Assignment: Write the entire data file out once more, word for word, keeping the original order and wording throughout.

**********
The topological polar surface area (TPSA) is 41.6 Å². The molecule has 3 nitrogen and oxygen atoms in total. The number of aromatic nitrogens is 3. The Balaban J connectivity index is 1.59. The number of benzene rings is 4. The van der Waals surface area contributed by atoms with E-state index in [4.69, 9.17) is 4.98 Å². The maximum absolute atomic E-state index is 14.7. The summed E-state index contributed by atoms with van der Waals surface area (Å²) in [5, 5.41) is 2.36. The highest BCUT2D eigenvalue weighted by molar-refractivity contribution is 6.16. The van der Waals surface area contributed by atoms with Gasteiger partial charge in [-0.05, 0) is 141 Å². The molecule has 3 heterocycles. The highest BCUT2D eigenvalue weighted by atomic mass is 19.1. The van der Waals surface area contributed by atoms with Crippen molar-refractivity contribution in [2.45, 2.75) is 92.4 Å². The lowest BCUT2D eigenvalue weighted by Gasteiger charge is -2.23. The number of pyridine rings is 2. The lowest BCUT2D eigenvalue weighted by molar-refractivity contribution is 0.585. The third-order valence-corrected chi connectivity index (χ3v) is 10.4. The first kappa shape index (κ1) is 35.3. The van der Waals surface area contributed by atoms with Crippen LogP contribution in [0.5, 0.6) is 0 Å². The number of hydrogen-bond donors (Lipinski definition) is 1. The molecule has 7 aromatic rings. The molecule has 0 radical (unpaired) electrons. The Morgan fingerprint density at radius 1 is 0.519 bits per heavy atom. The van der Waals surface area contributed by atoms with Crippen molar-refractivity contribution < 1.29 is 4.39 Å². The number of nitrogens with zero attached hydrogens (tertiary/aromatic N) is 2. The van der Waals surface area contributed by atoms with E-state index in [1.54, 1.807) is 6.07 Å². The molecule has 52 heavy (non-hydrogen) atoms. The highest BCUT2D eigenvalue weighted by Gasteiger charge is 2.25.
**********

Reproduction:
The topological polar surface area (TPSA) is 41.6 Å². The molecule has 3 nitrogen and oxygen atoms in total. The number of aromatic nitrogens is 3. The Balaban J connectivity index is 1.59. The number of benzene rings is 4. The van der Waals surface area contributed by atoms with E-state index in [4.69, 9.17) is 4.98 Å². The maximum absolute atomic E-state index is 14.7. The summed E-state index contributed by atoms with van der Waals surface area (Å²) in [5, 5.41) is 2.36. The highest BCUT2D eigenvalue weighted by molar-refractivity contribution is 6.16. The van der Waals surface area contributed by atoms with Gasteiger partial charge in [-0.05, 0) is 141 Å². The molecule has 3 heterocycles. The highest BCUT2D eigenvalue weighted by atomic mass is 19.1. The van der Waals surface area contributed by atoms with Crippen molar-refractivity contribution in [2.45, 2.75) is 92.4 Å². The lowest BCUT2D eigenvalue weighted by Gasteiger charge is -2.23. The number of pyridine rings is 2. The lowest BCUT2D eigenvalue weighted by molar-refractivity contribution is 0.585. The third-order valence-corrected chi connectivity index (χ3v) is 10.4. The first kappa shape index (κ1) is 35.3. The van der Waals surface area contributed by atoms with Crippen LogP contribution in [0.5, 0.6) is 0 Å². The number of hydrogen-bond donors (Lipinski definition) is 1. The molecule has 7 aromatic rings. The molecule has 0 radical (unpaired) electrons. The Morgan fingerprint density at radius 1 is 0.519 bits per heavy atom. The van der Waals surface area contributed by atoms with Crippen molar-refractivity contribution < 1.29 is 4.39 Å². The number of nitrogens with zero attached hydrogens (tertiary/aromatic N) is 2. The van der Waals surface area contributed by atoms with E-state index in [1.54, 1.807) is 6.07 Å². The molecule has 52 heavy (non-hydrogen) atoms. The highest BCUT2D eigenvalue weighted by Gasteiger charge is 2.25.